Overnight Energy: Pruitt gone, but investigations remain | Interim EPA chief called Trump a 'bully' in 2016 | Court rules for greens in air pollution case

Overnight Energy: Pruitt gone, but investigations remain | Interim EPA chief called Trump a 'bully' in 2016 | Court rules for greens in air pollution case
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WHAT'S NEXT FOR PRUITT INVESTIGATIONS?: Scott PruittEdward (Scott) Scott PruittMcConnell and wife confronted by customers at restaurant EPA puts science ‘transparency’ rule on back burner Tucker Carlson says he 'can't really' dine out anymore because people keep yelling at him MORE has left the Environmental Protection Agency (EPA), but that doesn't necessarily mean an end to the congressional and federal investigations that contributed to his downfall as head of the agency.

The issue: Pruitt was facing dozens of probes by the agency's Office of Inspector General (OIG), the U.S. Office of Special Counsel (OSC), the House Oversight and Government Reform Committee and others.

What we know: The House Oversight Committee confirmed that it will continue its investigation into Pruitt's lavish travel and security spending, as well as his below-market-rate apartment rental from a lobbyist. The EPA's Office of Inspector General, meanwhile, says it hasn't decided whether to pursue its pending investigations.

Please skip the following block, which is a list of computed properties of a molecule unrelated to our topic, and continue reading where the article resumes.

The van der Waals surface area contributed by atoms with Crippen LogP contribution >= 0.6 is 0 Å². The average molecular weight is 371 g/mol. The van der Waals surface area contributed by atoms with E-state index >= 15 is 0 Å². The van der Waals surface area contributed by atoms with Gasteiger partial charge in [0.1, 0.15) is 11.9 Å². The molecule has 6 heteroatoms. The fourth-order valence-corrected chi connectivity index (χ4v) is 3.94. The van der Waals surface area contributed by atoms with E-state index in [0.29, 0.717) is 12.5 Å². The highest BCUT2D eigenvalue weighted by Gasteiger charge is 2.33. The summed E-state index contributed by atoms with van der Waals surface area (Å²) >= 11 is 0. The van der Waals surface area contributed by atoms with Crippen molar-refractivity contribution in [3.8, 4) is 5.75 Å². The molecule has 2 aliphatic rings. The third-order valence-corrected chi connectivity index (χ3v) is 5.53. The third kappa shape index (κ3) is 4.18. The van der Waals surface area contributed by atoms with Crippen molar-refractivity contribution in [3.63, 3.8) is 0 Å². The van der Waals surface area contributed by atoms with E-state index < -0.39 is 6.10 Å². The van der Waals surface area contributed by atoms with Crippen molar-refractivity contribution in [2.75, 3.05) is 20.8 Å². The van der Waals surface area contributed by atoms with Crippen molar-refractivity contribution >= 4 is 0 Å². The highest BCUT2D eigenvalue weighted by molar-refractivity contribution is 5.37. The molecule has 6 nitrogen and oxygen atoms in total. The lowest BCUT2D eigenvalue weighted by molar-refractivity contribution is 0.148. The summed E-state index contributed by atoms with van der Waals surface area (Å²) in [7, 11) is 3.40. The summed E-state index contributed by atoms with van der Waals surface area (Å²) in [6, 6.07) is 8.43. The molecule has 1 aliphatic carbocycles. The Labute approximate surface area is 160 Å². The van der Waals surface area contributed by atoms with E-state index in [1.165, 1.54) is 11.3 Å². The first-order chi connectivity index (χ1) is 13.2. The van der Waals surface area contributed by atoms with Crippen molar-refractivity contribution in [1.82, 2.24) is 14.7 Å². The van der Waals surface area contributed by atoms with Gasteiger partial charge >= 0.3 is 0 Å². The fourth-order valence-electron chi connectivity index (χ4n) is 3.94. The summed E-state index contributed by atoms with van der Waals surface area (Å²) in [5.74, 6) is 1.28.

What to watch for: Some of the Pruitt probes are likely to proceed but probably not at the same pace or with the same fervor. And for the IG, it will be hard to carry out any punishment now that Pruitt has left.

We break down the state of Pruitt's ethics probes here and look at what is next.


EPA'S WHEELER THOUGHT TRUMP WAS A 'BULLY': The incoming interim head of the Environmental Protection Agency (EPA) during the campaign called President TrumpDonald John TrumpDemocrats slide in battle for Senate Trump believes Kushner relationship with Saudi crown prince a liability: report Christine Blasey Ford to be honored by Palo Alto City Council MORE a "bully" who "really hasn't been that successful" in business.

Andrew Wheeler, who has been the EPA's deputy administrator since April and will soon be acting administrator thanks to Scott Pruitt's resignation, wrote the comments in a February 2016 Facebook post.

In the post, Wheeler, a former energy lobbyist, wrote a six-part condemnation of Trump. It included comments that "no one really knows what his political beliefs are," "he doesn't really understand how government works," "he has more baggage then all other Republican candidates combined" and "he is a bully."

At the time, Wheeler supported Sen. Marco RubioMarco Antonio RubioO'Rourke's rise raises hopes for Texas Dems down ballot Meghan McCain calls Russian attacks against her father the 'highest compliment' to her family The Memo: Saudi storm darkens for Trump MORE (R-Fla.) for president. But he told The Washington Post, which first uncovered the blog post last year, that he came to support Trump later in 2016, after Rubio exited the race, when Trump spoke at an event hosted by coal mining company Murray Energy Corp., one of his lobbying clients.

"I made those comments during my time working on the Rubio presidential campaign," Wheeler said in a statement to The Hill. "In June 2016, I attended a speech from then candidate Donald Trump in Wheeling, WV. He gave a 40-minute energy speech where he didn't use notes or a teleprompter. And as I have stated previously it was the most comprehensive energy speech by a presidential candidate I had ever heard. I then joined the Trump campaign and worked on environmental policy for him."

Why it matters, or doesn't: Wheeler is far from the first Trump administration official to have vocally denounced Trump during the rough 2016 primary campaign.